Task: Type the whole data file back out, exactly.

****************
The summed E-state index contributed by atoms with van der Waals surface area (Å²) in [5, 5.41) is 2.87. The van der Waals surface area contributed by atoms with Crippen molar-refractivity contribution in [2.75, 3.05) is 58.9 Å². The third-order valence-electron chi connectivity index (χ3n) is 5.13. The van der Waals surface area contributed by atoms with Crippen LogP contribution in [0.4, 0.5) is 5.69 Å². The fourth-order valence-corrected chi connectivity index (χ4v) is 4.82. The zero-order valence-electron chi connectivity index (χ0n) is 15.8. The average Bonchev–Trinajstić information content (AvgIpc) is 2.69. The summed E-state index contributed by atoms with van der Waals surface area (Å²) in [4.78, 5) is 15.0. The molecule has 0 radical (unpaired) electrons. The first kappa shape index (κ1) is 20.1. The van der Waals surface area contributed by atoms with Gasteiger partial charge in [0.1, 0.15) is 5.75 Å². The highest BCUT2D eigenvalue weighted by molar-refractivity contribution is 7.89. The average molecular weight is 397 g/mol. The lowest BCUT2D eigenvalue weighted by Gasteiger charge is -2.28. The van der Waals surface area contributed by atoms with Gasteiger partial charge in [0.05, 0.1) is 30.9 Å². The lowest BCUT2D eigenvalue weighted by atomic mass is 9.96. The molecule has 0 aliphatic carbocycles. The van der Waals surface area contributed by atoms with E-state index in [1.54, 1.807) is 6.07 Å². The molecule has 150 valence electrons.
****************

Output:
The summed E-state index contributed by atoms with van der Waals surface area (Å²) in [5, 5.41) is 2.87. The van der Waals surface area contributed by atoms with Crippen molar-refractivity contribution in [2.75, 3.05) is 58.9 Å². The third-order valence-electron chi connectivity index (χ3n) is 5.13. The van der Waals surface area contributed by atoms with Crippen LogP contribution in [0.4, 0.5) is 5.69 Å². The fourth-order valence-corrected chi connectivity index (χ4v) is 4.82. The zero-order valence-electron chi connectivity index (χ0n) is 15.8. The average Bonchev–Trinajstić information content (AvgIpc) is 2.69. The summed E-state index contributed by atoms with van der Waals surface area (Å²) in [4.78, 5) is 15.0. The molecule has 0 radical (unpaired) electrons. The first kappa shape index (κ1) is 20.1. The van der Waals surface area contributed by atoms with Gasteiger partial charge in [0.1, 0.15) is 5.75 Å². The highest BCUT2D eigenvalue weighted by molar-refractivity contribution is 7.89. The average molecular weight is 397 g/mol. The lowest BCUT2D eigenvalue weighted by Gasteiger charge is -2.28. The van der Waals surface area contributed by atoms with Gasteiger partial charge in [0.05, 0.1) is 30.9 Å². The lowest BCUT2D eigenvalue weighted by atomic mass is 9.96. The molecule has 0 aliphatic carbocycles. The van der Waals surface area contributed by atoms with E-state index in [1.54, 1.807) is 6.07 Å². The molecule has 150 valence electrons.